General election 2015: It's Williams vs Williams with all to play for in razor-edge Cardiff North
Paul Gallagher is a reporter for the Independent and Independent on Sunday having joined the group in 2012. He has previously worked for the European Voice, Daily Mirror and the Observer and been based in Brussels, Belfast, Tokyo and London.
Thursday 08 May 2014
Spiro and Naomi Gropetis are a Cardiff North success story. Their Miss Jones bar and restaurant in the middle of Whitchurch Village, a vibrant aspirational area three miles from the Welsh capital’s city centre, is a recent addition to a region where cosmopolitan cafes nestle happily alongside high street chains and local butchers.
Yet despite their progress, the couple speak of having reached a ceiling. They feel that rising taxes in the years they have spent building up a business that now employs 85 people, combined with difficulties in securing loans or finding new retail space, is halting their ambitions.
“A lot of what governments have done, like the minimum wage or pension reform, has been good, but costs are rising,” Naomi says when we meet for a chat at their Top Gun Fish Bar on the high street, one of three they own in Cardiff.
“When VAT and the minimum wage go up we take the hit. We can’t pass it on as there’s only so much people are going to pay for chips. Fuel is going up. It’s not a level playing field either. Gregg’s is just one example where big business has found a loophole so their customers don’t have to pay tax on a hot coffee and hot pasty, but ours do if they want hot food. Small and medium businesses lose out, independents are struggling to grow.”
A new EU directive coming into force later this year means all food labels must identify allergens – for Spiro and Naomi it will probably mean information boards displayed around their shops and represents another extra cost. Margins are being squeezed. It is a typical story you hear in Whitchurch.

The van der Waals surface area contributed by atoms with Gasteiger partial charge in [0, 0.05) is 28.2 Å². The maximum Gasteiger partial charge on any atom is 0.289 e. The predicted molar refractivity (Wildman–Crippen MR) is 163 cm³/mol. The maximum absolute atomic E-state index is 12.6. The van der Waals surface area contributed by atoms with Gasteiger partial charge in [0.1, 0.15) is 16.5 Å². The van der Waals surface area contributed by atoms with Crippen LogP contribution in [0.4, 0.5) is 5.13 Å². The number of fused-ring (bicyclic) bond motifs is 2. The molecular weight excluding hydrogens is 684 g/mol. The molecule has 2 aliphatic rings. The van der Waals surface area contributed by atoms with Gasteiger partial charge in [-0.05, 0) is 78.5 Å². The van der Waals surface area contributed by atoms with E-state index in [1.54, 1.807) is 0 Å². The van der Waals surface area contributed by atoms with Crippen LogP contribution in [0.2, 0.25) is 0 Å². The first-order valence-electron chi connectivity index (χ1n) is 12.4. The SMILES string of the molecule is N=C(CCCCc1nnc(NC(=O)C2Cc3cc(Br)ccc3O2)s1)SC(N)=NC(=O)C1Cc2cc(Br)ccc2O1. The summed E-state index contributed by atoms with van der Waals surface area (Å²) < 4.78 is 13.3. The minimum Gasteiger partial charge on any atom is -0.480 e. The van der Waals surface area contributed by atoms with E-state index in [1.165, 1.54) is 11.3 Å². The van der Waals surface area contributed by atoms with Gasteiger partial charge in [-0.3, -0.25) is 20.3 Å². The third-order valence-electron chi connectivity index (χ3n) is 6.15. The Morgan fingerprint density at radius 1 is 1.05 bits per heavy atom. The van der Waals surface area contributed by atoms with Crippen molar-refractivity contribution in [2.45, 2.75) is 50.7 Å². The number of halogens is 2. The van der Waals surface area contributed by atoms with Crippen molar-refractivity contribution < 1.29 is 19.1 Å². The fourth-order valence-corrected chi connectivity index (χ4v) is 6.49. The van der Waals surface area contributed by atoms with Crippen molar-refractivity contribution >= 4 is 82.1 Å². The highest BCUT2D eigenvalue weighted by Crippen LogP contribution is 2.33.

“There’s no cream left in the business,” says Spiro. “We’re just left with the scrapings and if there’s anything left we’re lucky.”
Who secures a large chunk of the business vote at next year’s election will be vital in a constituency that returned Conservative Jonathan Evans in 2010 with a majority of just 194 – the 13th smallest winning margin in the UK – over Labour incumbent Julie Morgan.
Until the New Labour landslide of 1997, the seat was held by the Tories at every election bar 1966, but with Mr Evans standing down and Mrs Morgan, the wife of former minister Rhodri, now sitting in the Welsh Assembly, the battle is well and truly on between two bright young things of British politics for the future of Cardiff North. The Lib Dems won more than 18 per cent of the vote in 2010 but their support is expected to plummet and it is obvious from spending a day here that locals are not looking much beyond Labour’s Mari Williams and her unrelated counterpart Craig Williams, a Conservative city councillor.
“People want to have a go and take risks,” says Ms Williams, much like she did when cycling around the world in 2012 while on hiatus from her deputy head teacher role in Hackney, London, where she taught for a decade. “It’s about having a culture where it’s ok to take risks and fail, much like in America. That’s what I learned from being there. If you have small, local thriving businesses like you do here, that has to be key to the recovery.”